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The Implicit and Explicit Regularization Effects of Dropout
Colin Wei · Sham Kakade · Tengyu Ma

Wed Jul 15 11:00 AM -- 11:45 AM & Wed Jul 15 10:00 PM -- 10:45 PM (PDT) @ None #None

Dropout is a widely-used regularization technique, often required to obtain state-of-the-art for a number of architectures. This work demonstrates that dropout introduces two distinct but entangled regularization effects: an explicit effect (also studied in prior work) which occurs since dropout modifies the expected training objective, and, perhaps surprisingly, an additional implicit effect from the stochasticity in the dropout training update. This implicit regularization effect is analogous to the effect of stochasticity in small mini-batch stochastic gradient descent. We disentangle these two effects through controlled experiments. We then derive analytic simplifications which characterize each effect in terms of the derivatives of the model and the loss, for deep neural networks. We demonstrate these simplified, analytic regularizers accurately capture the important aspects of dropout, showing they faithfully replace dropout in practice.

Author Information

Colin Wei (Stanford University)
Sham Kakade (University of Washington)

Sham Kakade is a Washington Research Foundation Data Science Chair, with a joint appointment in the Department of Computer Science and the Department of Statistics at the University of Washington, and is a co-director for the Algorithmic Foundations of Data Science Institute. He works on the mathematical foundations of machine learning and AI. Sham's thesis helped in laying the foundations of the PAC-MDP framework for reinforcement learning. With his collaborators, his additional contributions include: one of the first provably efficient policy search methods, Conservative Policy Iteration, for reinforcement learning; developing the mathematical foundations for the widely used linear bandit models and the Gaussian process bandit models; the tensor and spectral methodologies for provable estimation of latent variable models (applicable to mixture of Gaussians, HMMs, and LDA); the first sharp analysis of the perturbed gradient descent algorithm, along with the design and analysis of numerous other convex and non-convex algorithms. He is the recipient of the IBM Goldberg best paper award (in 2007) for contributions to fast nearest neighbor search and the best paper, INFORMS Revenue Management and Pricing Section Prize (2014). He has been program chair for COLT 2011. Sham was an undergraduate at Caltech, where he studied physics and worked under the guidance of John Preskill in quantum computing. He then completed his Ph.D. in computational neuroscience at the Gatsby Unit at University College London, under the supervision of Peter Dayan. He was a postdoc at the Dept. of Computer Science, University of Pennsylvania , where he broadened his studies to include computational game theory and economics from the guidance of Michael Kearns. Sham has been a Principal Research Scientist at Microsoft Research, New England, an associate professor at the Department of Statistics, Wharton, UPenn, and an assistant professor at the Toyota Technological Institute at Chicago.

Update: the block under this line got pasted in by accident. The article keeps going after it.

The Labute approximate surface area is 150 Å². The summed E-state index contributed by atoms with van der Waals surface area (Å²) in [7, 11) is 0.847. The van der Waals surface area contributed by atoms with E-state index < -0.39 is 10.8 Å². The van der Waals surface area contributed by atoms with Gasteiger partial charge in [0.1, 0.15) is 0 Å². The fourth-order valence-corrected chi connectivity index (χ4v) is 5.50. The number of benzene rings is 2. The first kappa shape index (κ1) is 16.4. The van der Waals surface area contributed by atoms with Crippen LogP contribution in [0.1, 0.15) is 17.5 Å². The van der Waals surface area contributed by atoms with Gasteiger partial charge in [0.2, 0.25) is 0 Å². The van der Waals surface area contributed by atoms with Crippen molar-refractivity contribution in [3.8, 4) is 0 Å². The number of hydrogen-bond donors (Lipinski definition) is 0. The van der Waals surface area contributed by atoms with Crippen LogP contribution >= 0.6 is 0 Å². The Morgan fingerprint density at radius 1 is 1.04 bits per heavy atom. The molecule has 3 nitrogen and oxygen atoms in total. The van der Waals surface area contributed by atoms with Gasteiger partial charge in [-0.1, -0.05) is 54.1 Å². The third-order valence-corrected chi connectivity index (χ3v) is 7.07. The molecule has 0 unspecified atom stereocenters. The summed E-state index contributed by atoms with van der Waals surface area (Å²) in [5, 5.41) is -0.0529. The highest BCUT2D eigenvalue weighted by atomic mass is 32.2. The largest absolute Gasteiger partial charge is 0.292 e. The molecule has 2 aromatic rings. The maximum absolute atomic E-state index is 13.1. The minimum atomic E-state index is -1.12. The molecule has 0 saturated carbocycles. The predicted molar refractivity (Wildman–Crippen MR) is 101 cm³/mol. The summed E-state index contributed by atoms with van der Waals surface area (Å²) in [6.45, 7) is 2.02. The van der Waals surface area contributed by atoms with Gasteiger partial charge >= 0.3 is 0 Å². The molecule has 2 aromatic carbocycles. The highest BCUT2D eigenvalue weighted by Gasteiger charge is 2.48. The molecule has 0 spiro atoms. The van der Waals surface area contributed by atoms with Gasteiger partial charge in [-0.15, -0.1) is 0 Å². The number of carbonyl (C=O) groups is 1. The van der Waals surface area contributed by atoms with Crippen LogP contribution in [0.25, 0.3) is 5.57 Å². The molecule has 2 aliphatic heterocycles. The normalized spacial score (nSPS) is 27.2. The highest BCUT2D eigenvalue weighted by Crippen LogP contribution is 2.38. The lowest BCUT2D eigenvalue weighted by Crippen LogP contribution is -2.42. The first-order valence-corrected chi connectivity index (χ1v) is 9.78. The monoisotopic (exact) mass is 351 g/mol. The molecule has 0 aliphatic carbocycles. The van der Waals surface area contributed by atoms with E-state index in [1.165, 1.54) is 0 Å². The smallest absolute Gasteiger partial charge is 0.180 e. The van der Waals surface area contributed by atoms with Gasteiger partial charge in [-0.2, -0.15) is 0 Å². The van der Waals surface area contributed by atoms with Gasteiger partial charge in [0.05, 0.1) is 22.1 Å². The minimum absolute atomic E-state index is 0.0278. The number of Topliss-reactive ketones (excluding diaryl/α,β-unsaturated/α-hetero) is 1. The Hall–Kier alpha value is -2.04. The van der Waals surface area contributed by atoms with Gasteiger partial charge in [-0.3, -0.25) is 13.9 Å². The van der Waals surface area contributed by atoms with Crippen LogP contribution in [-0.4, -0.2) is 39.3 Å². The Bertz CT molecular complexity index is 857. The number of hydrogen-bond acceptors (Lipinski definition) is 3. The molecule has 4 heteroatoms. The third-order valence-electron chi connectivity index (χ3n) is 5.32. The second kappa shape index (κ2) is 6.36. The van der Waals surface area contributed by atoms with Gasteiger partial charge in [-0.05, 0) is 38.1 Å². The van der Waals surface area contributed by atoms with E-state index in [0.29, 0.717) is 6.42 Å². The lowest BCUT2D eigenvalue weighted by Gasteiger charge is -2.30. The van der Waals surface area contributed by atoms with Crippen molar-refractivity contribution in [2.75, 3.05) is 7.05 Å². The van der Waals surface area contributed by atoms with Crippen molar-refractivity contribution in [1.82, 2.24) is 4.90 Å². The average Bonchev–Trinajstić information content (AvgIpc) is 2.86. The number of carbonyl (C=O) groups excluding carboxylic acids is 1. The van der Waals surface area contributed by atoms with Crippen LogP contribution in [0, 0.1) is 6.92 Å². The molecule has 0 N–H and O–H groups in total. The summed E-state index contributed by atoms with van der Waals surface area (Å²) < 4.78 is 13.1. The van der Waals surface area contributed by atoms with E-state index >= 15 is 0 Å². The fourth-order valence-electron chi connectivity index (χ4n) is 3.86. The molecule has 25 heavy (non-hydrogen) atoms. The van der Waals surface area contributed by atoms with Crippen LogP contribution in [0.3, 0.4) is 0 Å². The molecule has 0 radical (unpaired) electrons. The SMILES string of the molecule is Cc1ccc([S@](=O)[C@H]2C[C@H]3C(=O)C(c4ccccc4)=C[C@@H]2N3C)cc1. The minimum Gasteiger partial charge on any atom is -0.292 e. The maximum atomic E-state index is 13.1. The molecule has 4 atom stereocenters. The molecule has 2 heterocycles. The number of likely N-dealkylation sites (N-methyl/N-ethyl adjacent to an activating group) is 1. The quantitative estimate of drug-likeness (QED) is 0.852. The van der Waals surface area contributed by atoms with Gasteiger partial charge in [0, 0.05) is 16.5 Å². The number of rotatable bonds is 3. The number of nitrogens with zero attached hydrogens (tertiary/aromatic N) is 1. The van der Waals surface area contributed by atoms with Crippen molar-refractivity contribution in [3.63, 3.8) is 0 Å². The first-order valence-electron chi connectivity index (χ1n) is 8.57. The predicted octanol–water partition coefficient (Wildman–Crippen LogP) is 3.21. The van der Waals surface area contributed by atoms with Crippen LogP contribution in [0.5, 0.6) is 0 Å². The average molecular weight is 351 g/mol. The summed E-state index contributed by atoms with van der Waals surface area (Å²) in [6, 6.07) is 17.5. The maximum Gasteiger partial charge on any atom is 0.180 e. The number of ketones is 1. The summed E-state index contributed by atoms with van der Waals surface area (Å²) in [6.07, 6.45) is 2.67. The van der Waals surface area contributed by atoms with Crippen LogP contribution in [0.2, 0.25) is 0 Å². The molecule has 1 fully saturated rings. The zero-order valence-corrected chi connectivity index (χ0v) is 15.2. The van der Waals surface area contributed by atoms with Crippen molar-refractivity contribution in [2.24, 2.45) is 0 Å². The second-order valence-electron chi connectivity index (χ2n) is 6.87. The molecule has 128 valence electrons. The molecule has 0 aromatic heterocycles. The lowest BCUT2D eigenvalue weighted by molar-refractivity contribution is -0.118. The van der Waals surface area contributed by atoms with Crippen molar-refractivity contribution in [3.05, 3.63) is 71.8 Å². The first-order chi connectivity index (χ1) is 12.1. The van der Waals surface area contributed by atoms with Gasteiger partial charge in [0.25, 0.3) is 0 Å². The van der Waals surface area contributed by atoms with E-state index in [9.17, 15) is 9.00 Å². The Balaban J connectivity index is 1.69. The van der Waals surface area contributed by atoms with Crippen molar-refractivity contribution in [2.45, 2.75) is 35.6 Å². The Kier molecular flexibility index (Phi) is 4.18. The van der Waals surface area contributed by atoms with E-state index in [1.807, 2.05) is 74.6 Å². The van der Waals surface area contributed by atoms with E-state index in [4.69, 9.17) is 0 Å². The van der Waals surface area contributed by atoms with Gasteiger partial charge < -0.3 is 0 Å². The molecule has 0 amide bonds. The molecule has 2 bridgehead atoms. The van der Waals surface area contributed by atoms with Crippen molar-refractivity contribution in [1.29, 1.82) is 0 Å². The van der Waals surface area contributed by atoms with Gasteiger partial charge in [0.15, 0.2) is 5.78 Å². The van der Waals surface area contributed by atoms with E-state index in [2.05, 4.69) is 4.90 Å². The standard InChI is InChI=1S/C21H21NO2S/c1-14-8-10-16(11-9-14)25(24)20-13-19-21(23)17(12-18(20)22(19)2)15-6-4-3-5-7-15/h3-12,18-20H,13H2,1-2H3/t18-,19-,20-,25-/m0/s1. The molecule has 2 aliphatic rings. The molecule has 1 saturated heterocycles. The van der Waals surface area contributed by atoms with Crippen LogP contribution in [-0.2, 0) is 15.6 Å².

Tengyu Ma (Stanford)

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